Dr. Robynne Chutkan, one of the leading gastroenterologists in the country, is the author of a new book, The Microbiome Solution, in which she takes us on an exploration of our guts’ ecosystems. Her rousing endorsement of “living dirty” includes the benefits of living with dogs. Bark’s editor speaks with her about just how helpful dogs are to our health, inside and out.
Is it true that there are similarities between our microbiome and those of our dogs, and that dog-owning families have more diverse microbial colonies than dogless households?
Although we share many of the same microbes, dogs in general have a more diverse microbiome than we do. Not surprisingly, some of their additional species are soil microbes (rolling in the dirt from time to time may be a habit worth copying!). Close contact with our dogs is hard to avoid, and that’s a good thing, because they end up passing on some of their unique microbes to their owners, giving dog-owning households a microbial boost.
Dog owners who have children share more mouth bacteria with their dogs than they do with their children. Is this a good thing?
The microbiome in children under the age of three is still developing and as a result, is very different from that of an adult, although there are still lots of shared species with household members (and pets), given the proclivity children have for [putting] everything in their mouths. So, most adults (not just dog owners) have a very different microbiome from their young children. As children get older, their microbiome starts to more closely resemble that of the other household members—not just parents, but pets, too. The vast majority of microbes our canines pass on to us are helpful or benign, not harmful, so keep those doggie kisses going.
So bacteria aren’t species-specific? Is that why, as you note, owning a dog is a highly effective way to replenish and revive bacteria that are basically under attack by modern-day living?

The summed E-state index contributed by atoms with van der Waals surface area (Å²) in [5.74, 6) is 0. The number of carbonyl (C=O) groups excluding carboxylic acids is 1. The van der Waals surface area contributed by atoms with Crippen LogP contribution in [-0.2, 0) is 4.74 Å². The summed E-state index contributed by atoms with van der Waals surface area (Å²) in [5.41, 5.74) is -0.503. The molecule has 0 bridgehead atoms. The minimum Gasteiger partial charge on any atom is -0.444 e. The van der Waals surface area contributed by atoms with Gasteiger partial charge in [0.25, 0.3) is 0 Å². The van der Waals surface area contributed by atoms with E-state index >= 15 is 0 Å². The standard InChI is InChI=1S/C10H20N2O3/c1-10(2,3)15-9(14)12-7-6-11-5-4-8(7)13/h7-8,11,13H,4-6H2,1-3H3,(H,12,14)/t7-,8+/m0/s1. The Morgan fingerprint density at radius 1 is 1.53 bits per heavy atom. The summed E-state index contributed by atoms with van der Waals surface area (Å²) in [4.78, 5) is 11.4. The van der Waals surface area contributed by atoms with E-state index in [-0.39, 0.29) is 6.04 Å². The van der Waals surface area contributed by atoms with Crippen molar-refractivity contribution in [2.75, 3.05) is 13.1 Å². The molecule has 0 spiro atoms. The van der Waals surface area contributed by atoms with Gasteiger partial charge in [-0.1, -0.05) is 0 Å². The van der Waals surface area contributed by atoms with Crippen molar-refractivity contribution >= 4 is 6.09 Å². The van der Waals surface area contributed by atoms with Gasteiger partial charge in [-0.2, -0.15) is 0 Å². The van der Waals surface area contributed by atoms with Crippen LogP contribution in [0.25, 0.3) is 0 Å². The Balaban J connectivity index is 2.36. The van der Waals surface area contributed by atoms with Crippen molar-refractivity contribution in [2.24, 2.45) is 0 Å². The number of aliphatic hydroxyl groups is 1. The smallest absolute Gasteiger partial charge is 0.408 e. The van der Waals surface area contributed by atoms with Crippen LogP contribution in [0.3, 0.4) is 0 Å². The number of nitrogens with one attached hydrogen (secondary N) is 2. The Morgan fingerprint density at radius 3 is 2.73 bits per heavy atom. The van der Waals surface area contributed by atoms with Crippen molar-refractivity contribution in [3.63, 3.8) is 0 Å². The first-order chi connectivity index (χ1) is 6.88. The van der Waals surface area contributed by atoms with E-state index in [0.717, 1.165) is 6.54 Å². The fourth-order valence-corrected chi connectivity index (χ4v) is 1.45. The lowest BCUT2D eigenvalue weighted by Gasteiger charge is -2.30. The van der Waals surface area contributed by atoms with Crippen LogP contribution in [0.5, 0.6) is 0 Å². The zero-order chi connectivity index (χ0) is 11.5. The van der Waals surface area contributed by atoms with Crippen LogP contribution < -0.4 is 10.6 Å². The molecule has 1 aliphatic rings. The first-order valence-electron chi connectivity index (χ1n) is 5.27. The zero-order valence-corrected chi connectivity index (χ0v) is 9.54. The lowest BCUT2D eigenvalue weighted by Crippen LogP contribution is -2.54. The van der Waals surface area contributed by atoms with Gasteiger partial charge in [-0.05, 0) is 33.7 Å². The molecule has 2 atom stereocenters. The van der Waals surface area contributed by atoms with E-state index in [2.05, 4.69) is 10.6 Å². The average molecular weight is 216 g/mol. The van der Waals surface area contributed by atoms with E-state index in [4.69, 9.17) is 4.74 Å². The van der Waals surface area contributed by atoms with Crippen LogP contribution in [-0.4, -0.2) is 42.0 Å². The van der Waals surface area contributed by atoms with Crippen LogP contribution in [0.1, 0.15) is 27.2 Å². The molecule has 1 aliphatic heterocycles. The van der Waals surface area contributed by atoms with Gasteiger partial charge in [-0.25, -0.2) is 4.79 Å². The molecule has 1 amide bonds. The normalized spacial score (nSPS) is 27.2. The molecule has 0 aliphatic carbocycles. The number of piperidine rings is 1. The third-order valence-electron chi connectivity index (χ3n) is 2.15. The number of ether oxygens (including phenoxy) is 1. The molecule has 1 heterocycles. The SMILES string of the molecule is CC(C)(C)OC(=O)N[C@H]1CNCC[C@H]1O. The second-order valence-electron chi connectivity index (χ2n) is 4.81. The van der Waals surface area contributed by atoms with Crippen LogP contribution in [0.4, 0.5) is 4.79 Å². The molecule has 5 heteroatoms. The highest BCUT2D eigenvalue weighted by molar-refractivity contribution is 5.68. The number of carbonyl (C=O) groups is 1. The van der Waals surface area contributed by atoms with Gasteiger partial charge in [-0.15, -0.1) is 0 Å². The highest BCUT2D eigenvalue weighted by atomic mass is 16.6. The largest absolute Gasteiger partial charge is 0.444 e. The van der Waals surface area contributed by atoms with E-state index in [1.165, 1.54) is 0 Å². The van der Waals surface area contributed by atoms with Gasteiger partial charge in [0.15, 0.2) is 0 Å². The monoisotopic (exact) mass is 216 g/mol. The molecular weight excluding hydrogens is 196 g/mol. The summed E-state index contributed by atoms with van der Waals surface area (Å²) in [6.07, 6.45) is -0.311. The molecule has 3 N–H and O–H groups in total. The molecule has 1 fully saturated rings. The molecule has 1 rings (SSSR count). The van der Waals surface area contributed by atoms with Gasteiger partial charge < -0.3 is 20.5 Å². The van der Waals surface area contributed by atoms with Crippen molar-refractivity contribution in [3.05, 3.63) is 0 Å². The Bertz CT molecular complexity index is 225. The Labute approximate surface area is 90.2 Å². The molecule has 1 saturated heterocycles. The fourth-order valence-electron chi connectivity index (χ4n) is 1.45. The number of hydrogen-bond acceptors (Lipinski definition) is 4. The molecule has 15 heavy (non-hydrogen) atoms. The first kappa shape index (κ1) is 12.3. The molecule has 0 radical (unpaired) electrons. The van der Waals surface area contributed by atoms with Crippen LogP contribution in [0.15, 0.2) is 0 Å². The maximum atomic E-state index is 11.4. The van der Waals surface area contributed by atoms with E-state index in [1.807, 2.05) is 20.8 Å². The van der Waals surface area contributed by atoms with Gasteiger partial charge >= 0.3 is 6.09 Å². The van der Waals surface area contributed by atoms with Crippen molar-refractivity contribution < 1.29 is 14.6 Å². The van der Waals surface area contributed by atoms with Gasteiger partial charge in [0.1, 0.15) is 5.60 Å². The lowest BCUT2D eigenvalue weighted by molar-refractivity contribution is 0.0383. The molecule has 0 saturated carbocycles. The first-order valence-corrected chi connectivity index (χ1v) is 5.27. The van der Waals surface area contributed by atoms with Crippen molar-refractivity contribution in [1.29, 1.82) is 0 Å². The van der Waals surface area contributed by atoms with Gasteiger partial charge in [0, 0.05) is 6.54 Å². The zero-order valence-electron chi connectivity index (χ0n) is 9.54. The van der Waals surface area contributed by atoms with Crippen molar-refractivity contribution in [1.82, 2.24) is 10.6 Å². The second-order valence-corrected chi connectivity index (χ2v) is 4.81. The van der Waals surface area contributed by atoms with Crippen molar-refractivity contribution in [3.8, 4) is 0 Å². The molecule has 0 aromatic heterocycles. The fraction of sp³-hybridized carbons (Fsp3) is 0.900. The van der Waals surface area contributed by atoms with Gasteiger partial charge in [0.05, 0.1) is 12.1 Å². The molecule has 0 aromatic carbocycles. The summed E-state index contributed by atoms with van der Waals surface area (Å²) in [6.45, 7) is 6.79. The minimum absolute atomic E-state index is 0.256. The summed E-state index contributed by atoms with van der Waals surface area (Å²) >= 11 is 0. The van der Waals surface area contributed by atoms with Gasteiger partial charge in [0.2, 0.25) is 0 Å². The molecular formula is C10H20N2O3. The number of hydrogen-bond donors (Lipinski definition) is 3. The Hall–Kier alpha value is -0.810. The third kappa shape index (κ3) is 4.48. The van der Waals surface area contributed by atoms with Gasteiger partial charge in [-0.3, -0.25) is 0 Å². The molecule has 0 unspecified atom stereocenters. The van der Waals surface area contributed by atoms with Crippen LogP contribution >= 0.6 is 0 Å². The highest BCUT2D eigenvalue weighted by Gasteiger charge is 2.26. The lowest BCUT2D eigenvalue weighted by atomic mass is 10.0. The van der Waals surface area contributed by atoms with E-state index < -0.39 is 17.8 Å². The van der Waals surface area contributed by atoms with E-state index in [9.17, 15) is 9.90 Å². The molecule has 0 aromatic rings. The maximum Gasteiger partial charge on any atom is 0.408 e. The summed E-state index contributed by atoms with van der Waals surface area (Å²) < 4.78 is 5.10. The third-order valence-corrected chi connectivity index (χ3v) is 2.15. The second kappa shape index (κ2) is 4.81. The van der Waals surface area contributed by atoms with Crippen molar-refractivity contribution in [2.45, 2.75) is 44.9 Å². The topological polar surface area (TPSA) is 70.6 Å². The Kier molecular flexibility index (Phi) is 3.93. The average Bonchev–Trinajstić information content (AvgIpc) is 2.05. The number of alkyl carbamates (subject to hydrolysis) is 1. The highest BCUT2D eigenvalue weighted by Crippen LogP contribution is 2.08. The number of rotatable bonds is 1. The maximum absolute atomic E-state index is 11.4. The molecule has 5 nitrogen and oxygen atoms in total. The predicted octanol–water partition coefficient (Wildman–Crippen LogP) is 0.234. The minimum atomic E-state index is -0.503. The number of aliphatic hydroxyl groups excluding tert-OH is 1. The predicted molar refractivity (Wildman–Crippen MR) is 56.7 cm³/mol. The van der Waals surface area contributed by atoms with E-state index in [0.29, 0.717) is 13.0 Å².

Some bacteria are species-specific, but many are shared by both humans and dogs. Most dogs are much more in touch with the natural world than their owners are, and that’s exactly where lots of the health-promoting microbes come from: soil; unfiltered, unchlorinated water; and, of course, the poo of other animals that our dogs are constantly checking out. Dogs tend to go easy on the hand sanitizer and antibiotics and eat a less processed diet (all habits worth emulating), so they haven’t super-sanitized away as many of their microbes as we have. Some of these canine microbes can be passed on to us, helping to replenish our lackluster microbiome.
The high-fat, low-fiber food we eat, attracts a different range of microbial types; do you know if that is the same for dogs?
I’m not aware of any specific studies looking at variations in canine diets and the effects on their microbiome, but certainly, dogs who eat more processed grains and other foods not natural to their diet tend to have more health problems, and the same is true for humans.
You mention that it’s okay to be a little dirty and sweaty. Why do you think Americans are so obsessed with being hyper-clean?
In the pre-antibiotic era, epidemics of the plague, cholera and other highly infectious diseases wiped out vast numbers of people. The advent of penicillin in the 1930s is still one of the most important contributions to modern medicine, and antibiotics have saved countless lives. But now the pendulum has swung the other way; we’re currently in an era of overdiagnosis and over-treatment, and we’re seeing the emergence of new “modern plagues,” not from infection, but from not enough microbes.
However, the public still sees antibiotics as the life-saving miracle workers they were in the first part of the last century, not as the overprescribed menace they’re becoming. Plus, 80 percent of all antibiotics sold in the U.S. are used in the livestock industry, mostly to fatten animals for slaughter. Clearly, that’s not a lifesaving endeavor.